Elvis Perkins in Dearland w/ Holopaw

by Jack Diablo

Venue: Cafe Eleven
Date: June 11, 2009
At first I had planned on writing a letter to Holopaw asking them why on earth they didn’t have a drummer. When they opened for Elvis Perkins in Dearland, I was blown away by their music and the vocal stylings of John Orth, but I couldn’t shake my annoyance at the complete lack of a rhythm section. It’s a particular pet peeve of mine that I usually reserve for electronic bands who play with a pre-recorded drum track but in this case I was even more disturbed. With five, yes five, string instruments carrying the melody, the sound seemed empty without some form of percussion to drive the ensemble. Granted, not every song required it and the music was certainly more vocally driven than anything else but when the lead singer is tapping his foot, slapping his leg and looking around for those essential rhythm cues, it’s time to invest in at least a shaker or a tambourine.
But come to find out they do have a drummer, he just wasn’t there this particular evening. A shame really, because as one, it was almost a deal-breaker for me. However, as previously mentioned, John Orth’s voice is truly something to behold. So it comes as no surprise that Modest Mouse’s Isaac Brock was so taken by those pipes as to set them up with studio time and facilitate a record deal with none other than Sub Pop. This was my first experience with the Gainesville band but I will be sure to follow them more closely in the future.
As good as Holopaw is, they couldn’t steal the show from Elvis. Perkins, that is, along with his new band Dearland. Before the show, I spotted Dearland but Perkins remained mysteriously out of sight. Eventually he emerged from the tour van clad in all white, refreshed from what could only have been a much-needed nap to whispers of, “That’s him,” from a few shy fans in attendance. At first, I thought he was playing the rock star diva role, but upon considering his upbringing (the son of actors) and the vibe he gives off in recorded interviews, I concluded that he’s just they type of guy who appreciates a little privacy. And his stage performance confirmed this. He was neither cocky nor pretentious, but actually seemed a little shy and reserved yet completely comfortable in front of a crowd.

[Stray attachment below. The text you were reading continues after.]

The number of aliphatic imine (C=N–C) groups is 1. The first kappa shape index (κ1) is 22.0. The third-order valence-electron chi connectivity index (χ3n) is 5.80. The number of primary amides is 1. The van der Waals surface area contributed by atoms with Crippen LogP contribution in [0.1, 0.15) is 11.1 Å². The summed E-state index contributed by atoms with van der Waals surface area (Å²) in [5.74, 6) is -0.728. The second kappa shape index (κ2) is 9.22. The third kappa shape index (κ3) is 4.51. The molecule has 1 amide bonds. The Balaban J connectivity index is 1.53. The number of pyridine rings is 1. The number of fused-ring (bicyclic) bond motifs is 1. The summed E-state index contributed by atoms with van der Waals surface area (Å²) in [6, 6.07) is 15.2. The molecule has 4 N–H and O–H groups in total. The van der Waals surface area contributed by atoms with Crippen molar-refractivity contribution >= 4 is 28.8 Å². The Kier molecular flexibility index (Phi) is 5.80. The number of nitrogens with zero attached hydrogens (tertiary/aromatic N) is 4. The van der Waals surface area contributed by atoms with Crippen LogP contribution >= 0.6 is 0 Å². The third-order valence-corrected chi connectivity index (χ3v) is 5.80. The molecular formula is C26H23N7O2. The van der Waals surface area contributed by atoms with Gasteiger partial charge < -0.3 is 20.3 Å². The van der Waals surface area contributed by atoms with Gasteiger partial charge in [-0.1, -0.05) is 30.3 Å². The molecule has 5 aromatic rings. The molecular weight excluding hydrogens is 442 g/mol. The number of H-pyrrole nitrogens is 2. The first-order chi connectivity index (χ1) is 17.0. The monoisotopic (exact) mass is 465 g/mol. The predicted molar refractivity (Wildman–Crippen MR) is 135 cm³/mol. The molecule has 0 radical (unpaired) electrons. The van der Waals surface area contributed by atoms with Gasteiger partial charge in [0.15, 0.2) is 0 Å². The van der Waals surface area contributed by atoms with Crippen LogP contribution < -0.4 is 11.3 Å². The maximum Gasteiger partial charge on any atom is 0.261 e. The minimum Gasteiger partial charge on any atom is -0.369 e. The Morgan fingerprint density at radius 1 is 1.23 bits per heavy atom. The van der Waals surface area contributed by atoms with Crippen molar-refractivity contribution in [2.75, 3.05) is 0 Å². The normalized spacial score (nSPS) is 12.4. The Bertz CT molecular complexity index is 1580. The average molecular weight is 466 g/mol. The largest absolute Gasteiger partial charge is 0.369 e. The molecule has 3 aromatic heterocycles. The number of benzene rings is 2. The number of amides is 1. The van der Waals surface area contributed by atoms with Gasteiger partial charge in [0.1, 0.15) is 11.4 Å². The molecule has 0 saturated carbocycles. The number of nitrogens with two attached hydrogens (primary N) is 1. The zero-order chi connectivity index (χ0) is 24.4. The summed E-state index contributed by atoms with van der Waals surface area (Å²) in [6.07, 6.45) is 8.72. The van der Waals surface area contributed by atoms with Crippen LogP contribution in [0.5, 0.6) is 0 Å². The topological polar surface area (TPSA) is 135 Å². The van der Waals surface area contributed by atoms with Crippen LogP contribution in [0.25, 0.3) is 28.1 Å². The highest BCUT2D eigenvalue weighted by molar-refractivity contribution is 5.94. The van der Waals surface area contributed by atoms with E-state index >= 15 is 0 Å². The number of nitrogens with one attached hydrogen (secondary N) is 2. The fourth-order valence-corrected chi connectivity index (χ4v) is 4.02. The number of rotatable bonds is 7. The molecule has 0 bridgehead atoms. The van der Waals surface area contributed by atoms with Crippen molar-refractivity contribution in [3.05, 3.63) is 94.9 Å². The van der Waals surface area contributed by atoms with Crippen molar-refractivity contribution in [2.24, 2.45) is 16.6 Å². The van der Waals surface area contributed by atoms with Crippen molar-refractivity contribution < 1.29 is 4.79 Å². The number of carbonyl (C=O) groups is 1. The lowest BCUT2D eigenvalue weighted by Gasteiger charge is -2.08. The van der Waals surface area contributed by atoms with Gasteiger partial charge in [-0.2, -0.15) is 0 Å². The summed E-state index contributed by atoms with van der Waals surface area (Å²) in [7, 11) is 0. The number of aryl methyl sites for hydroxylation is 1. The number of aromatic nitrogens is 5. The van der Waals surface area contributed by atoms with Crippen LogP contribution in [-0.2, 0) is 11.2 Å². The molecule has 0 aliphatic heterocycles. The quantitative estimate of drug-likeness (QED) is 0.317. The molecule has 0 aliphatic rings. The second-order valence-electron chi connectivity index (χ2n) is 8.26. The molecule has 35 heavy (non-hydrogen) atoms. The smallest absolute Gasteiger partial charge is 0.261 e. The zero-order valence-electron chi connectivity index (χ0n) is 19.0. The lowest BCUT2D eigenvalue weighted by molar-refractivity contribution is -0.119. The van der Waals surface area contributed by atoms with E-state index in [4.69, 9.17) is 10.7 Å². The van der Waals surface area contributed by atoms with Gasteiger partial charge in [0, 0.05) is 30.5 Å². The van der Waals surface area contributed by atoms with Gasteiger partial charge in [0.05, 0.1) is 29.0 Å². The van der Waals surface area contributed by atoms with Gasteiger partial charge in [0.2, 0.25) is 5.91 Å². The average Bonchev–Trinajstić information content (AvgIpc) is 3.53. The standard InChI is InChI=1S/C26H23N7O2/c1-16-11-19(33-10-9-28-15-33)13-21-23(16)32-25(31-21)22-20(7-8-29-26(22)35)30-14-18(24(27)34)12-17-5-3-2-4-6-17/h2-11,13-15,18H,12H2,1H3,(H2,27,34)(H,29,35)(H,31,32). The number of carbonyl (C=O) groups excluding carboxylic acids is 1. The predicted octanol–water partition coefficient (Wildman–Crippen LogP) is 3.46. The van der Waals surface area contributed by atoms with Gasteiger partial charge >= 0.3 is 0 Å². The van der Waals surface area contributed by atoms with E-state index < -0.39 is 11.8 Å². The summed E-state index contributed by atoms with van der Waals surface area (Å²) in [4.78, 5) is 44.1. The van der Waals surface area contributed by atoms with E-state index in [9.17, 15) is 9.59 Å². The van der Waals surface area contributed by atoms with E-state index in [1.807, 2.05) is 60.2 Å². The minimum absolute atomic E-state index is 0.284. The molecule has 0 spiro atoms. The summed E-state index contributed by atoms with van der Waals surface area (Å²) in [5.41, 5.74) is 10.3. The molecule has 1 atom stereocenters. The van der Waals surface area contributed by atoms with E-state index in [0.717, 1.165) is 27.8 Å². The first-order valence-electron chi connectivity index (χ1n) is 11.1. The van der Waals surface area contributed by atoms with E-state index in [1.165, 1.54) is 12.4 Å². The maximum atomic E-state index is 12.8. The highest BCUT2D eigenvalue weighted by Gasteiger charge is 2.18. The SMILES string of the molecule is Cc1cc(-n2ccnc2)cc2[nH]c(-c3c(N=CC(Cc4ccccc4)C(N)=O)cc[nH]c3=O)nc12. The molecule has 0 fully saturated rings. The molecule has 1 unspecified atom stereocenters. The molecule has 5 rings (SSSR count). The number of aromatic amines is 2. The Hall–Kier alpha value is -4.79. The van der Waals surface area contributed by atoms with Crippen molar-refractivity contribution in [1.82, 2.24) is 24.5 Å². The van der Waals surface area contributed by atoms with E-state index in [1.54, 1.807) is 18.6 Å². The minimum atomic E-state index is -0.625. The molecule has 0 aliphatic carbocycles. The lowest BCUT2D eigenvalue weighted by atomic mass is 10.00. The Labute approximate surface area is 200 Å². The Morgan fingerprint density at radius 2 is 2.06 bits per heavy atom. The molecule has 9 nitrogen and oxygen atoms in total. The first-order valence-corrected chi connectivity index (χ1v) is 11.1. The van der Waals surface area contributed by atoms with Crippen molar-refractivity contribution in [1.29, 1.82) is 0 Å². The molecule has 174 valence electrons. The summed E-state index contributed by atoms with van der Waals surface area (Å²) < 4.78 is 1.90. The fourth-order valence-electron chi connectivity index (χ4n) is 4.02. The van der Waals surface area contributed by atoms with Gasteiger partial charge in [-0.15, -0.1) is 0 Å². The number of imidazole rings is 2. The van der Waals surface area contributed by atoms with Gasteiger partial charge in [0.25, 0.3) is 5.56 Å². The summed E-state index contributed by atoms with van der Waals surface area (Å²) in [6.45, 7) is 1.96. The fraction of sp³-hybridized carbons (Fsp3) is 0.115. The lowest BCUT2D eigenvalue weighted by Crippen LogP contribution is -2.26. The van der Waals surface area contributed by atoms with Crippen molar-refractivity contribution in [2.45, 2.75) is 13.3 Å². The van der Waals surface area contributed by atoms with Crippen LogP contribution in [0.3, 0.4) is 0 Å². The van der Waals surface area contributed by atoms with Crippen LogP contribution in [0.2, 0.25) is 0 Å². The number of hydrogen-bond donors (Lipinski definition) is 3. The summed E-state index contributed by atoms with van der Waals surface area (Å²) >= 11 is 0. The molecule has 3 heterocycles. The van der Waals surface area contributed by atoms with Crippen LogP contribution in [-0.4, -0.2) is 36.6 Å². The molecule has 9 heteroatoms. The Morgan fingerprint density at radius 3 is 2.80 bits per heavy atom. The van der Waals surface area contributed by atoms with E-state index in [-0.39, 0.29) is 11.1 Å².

During the show, he belted ballads right alongside stomping, fun folk-rock tunes. You might expect his performance to be a somber affair considering his past, but it was quite the contrary. When drummer, Nick Kinsey, picks up the marching bass drum on Hey it makes you want to jump on stage on dance around. The gospel-like I Heard Your Voice in Dresden, practically demands hand-waving and will surely touch your soul. Although it was the first time hearing some of the songs from the new album, they sounded familiar enough in relation to Elvis’s solo debut. And I was pleased when he played many of those songs from the first record.
All in all, it was a lot of fun. Even slightly sadder songs like 123 Goodbye have an element of joy in them, or perhaps hope is a better word. And with a title as bleak as Doomsday, you’d think it would be a dirge-like downer, but as they closed with it, St. Augustine erupted in a full-on revival fit for the big tent.
Elvis Perkins in Dearland just finished a tour in support of Bon Iver and left Florida after the Cafe Eleven show to play at Bonaroo. They have a few more American tour dates, including several festivals, before heading to Europe in September.

EPiD – http://elvisperkinsindearland.com
Holopaw – http://myspace.com/holopaw
Cafe Eleven – http://cafeeleven.com

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october, 2021

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